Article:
The error-processing card includes these buttons:

    • Edits unnecessary ─ click this button if the information in the message has already appeared on the map (for example, if an error was corrected in the process of correcting a related issue, or the edit was unnecessary).

    • Reject ─ click this button if the information in the message is incorrect.

      For example, the information might be wrong, incoherent, not relate to items on Yandex Map Editor, contain links to unidentifiable map items, etc.

      You should only reject user requests that are clearly incorrect or intentionally misleading.

      Sometimes messages contain useful information that the user just couldn't phrase correctly, or they linked to the wrong item. In these cases, try to clarify the information by using additional sources.

      For example, if the user reported that a “section of Lenin Ave. is closed for repairs” in the field for the Vladimir region, it's worth checking if Lenin Ave. in Vladimir is indeed closed for repairs.

      If you clicked Reject, the card will look like this:

    • Refuse ─ click this button if you don't know how to correct an error or you are not sure if the information in the message is valid.

      In this case, the error will become visible again and available to other users; another moderator can correct the error.

  5. When you click Accept, you will enter error correction mode where you can fix the mistake. In error correction mode you can't accept a different error to work on (if you try to do this, you'll see the message “You have already accepted a different task”).

    When you've accepted an error, the error-processing card closes, but the Back to error button will remain visible and the edits you make will appear on the counter that is connected to it.

  6. When you've made all the necessary edits, click Back to error.

    An error card opens with information about how many edits were made for that particular error, and who made them:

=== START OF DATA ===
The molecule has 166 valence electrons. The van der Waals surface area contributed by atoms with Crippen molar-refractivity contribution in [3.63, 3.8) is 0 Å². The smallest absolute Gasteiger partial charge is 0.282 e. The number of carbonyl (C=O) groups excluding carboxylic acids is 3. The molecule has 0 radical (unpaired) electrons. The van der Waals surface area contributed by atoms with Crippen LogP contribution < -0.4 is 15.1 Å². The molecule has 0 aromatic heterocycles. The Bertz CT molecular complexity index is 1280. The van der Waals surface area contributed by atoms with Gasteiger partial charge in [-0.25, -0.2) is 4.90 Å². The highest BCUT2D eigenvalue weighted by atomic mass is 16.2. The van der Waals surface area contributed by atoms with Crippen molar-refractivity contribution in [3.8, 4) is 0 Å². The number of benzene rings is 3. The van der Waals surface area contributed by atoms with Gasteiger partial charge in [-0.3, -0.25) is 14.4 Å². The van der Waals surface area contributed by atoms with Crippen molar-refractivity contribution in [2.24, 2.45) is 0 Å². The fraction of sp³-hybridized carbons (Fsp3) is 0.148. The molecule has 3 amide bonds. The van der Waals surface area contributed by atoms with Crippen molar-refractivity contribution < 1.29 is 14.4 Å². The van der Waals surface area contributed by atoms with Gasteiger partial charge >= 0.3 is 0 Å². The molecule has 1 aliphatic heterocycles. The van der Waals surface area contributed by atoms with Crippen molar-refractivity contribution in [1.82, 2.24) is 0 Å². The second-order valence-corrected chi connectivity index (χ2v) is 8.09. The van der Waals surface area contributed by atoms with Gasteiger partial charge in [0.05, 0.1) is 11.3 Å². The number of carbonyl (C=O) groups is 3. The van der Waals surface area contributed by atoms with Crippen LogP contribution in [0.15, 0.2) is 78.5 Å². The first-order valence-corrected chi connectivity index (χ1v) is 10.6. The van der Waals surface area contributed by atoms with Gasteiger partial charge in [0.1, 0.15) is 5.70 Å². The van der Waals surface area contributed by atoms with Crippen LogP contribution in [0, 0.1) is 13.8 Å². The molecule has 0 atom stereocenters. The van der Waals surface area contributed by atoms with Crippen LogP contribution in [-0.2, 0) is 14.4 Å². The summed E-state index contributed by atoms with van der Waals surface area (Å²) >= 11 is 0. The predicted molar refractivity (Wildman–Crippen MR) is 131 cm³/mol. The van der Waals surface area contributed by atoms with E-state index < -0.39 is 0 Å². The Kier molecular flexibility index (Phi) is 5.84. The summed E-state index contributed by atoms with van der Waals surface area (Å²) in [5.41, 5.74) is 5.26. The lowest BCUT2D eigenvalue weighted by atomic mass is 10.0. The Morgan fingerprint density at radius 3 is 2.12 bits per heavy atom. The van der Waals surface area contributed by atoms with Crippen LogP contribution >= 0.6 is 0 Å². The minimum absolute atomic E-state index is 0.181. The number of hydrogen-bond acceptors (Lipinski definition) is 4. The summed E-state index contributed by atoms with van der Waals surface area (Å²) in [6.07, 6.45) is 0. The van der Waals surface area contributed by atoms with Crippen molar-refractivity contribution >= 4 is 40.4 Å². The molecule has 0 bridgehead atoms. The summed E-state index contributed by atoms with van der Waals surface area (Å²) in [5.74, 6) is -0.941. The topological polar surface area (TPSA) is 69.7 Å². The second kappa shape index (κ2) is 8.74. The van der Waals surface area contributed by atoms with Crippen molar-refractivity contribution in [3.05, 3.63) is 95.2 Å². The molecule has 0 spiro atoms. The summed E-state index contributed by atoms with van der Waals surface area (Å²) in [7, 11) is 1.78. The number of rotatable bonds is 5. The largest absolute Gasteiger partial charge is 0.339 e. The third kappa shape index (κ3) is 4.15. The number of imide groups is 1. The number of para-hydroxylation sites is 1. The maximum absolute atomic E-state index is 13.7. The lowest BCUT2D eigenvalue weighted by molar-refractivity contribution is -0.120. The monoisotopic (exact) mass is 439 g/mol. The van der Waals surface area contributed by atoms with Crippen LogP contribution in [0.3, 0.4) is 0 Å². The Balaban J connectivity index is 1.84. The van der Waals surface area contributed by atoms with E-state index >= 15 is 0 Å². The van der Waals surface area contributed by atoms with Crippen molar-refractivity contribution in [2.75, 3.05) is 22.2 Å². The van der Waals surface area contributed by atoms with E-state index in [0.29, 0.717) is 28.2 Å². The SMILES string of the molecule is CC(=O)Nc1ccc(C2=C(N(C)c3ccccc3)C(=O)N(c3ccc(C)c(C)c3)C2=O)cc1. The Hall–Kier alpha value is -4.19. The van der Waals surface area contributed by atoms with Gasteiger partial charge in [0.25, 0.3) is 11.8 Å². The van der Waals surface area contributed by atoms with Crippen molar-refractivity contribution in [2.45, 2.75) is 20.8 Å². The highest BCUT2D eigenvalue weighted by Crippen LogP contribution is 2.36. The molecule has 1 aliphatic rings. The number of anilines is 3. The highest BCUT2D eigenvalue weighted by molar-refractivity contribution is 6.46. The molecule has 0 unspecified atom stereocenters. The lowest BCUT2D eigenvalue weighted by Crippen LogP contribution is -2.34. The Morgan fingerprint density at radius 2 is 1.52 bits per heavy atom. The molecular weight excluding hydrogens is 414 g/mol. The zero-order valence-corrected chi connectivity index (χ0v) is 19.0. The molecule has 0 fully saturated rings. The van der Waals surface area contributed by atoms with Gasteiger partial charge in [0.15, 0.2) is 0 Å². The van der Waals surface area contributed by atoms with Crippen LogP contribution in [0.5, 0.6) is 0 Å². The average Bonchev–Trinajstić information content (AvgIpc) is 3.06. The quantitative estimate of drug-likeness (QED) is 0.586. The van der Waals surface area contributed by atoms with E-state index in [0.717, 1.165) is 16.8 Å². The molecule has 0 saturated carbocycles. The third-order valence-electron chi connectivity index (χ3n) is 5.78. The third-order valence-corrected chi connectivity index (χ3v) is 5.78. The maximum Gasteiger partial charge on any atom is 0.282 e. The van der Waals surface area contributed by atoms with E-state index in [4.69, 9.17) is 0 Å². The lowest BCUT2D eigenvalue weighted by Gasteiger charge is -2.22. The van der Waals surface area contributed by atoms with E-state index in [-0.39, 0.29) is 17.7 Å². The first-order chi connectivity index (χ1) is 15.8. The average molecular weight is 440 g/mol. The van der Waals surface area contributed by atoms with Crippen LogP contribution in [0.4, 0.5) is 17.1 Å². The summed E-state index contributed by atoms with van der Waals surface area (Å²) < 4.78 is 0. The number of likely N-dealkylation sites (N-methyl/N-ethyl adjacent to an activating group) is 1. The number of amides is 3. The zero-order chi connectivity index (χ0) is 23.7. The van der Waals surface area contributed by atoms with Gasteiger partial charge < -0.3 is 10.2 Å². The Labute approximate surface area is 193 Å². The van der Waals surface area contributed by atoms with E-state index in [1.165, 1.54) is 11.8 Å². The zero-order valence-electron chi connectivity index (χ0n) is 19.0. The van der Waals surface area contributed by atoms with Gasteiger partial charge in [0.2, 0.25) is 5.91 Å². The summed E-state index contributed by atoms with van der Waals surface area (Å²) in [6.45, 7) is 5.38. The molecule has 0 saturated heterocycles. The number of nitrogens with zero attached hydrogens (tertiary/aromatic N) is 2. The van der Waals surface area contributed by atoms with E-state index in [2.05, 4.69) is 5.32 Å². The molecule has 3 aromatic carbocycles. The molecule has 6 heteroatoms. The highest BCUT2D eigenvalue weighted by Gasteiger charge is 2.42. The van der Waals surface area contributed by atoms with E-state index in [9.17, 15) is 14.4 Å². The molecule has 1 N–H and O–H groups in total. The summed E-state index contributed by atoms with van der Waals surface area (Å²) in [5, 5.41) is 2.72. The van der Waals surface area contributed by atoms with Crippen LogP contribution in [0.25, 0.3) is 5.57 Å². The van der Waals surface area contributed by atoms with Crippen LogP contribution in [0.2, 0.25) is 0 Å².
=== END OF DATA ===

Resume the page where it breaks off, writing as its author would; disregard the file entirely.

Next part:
7. If you've finished correcting the error, click Corrected.

    The card and icon will look like this:

    When you've finished working on an error, click Close (or press Esc).

    If the error requires additional edits, click Reopen.

Examples of corrections

  1. If the message states that a building was demolished, check this information. If you can confirm it, select one of these edit options:

    • If the building is visible on the satellite image (meaning the image is outdated), set Demolished as the value of the Condition attribute.

    • If the building is not on the image (i.e. the image is current), delete the item from the map.

  2. If the message claims that road construction/sinkholes/lanes repairs, etc. are present, check this information. If you can confirm it, select one of these edit options:

    • If there are long-term non-seasonal road repairs (lasting more than three months), disable vehicle accessibility for all types of vehicles for the sections where there is road construction (see Accessible for),assign them the “under construction” flag (see Under construction) and downgrade the class to “Minimal significance road” (See Cl.

    • If a road is temporarily closed (for less than three months), a planned re-paving is underway, or if there are potholes, river flooding or similar situations that make it difficult or impossible to traverse certain sections of road, then don't correct the error (a Yandex employee will address it).

  3. If the message states that a street or address doesn't exist on the map, check this information. Make sure that the item is not included among the current data and enter it on the map.

  4. If the message concerns a walking route:

    • In this case, you should generally draw the missing paths, rather than deleting existing ones.

    • You should not draw unofficial trails formed by people trampling down grass, making holes in fences, or other means that break the rules.

    • If all the roads necessary for building a route have already been plotted on the map, but a user is claiming that the route was incorrectly set, then make sure that all roads on that route are accessible to pedestrians.

    • Routes set by the route builder may not match routes suggested by users.

      For example, a route that a user suggests that goes through a park may be longer than the one set by the route builder. We can finish drawing the park trails, but the route will be set in accordance with the shortest trajectory as previously.